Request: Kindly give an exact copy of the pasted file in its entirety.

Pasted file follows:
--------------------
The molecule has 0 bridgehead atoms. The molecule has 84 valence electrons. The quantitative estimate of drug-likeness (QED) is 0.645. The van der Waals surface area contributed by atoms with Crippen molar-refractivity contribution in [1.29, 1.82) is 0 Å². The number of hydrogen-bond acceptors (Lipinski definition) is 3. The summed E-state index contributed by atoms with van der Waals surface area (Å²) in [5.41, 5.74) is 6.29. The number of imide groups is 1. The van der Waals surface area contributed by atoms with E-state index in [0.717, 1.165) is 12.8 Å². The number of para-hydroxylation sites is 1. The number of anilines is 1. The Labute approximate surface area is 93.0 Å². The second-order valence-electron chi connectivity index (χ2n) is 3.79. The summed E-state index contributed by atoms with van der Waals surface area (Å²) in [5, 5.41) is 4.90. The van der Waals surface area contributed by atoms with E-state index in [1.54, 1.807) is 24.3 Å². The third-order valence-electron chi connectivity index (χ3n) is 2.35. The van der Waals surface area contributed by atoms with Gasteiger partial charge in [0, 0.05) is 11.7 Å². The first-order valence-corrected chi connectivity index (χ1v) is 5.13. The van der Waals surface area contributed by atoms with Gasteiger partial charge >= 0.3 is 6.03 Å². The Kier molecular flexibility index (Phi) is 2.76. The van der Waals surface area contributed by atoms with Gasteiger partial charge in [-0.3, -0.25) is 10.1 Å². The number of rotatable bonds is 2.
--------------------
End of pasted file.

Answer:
The molecule has 0 bridgehead atoms. The molecule has 84 valence electrons. The quantitative estimate of drug-likeness (QED) is 0.645. The van der Waals surface area contributed by atoms with Crippen molar-refractivity contribution in [1.29, 1.82) is 0 Å². The number of hydrogen-bond acceptors (Lipinski definition) is 3. The summed E-state index contributed by atoms with van der Waals surface area (Å²) in [5.41, 5.74) is 6.29. The number of imide groups is 1. The van der Waals surface area contributed by atoms with E-state index in [0.717, 1.165) is 12.8 Å². The number of para-hydroxylation sites is 1. The number of anilines is 1. The Labute approximate surface area is 93.0 Å². The second-order valence-electron chi connectivity index (χ2n) is 3.79. The summed E-state index contributed by atoms with van der Waals surface area (Å²) in [5, 5.41) is 4.90. The van der Waals surface area contributed by atoms with E-state index in [1.54, 1.807) is 24.3 Å². The third-order valence-electron chi connectivity index (χ3n) is 2.35. The van der Waals surface area contributed by atoms with Gasteiger partial charge in [0, 0.05) is 11.7 Å². The first-order valence-corrected chi connectivity index (χ1v) is 5.13. The van der Waals surface area contributed by atoms with Gasteiger partial charge >= 0.3 is 6.03 Å². The Kier molecular flexibility index (Phi) is 2.76. The van der Waals surface area contributed by atoms with Gasteiger partial charge in [-0.3, -0.25) is 10.1 Å². The number of rotatable bonds is 2.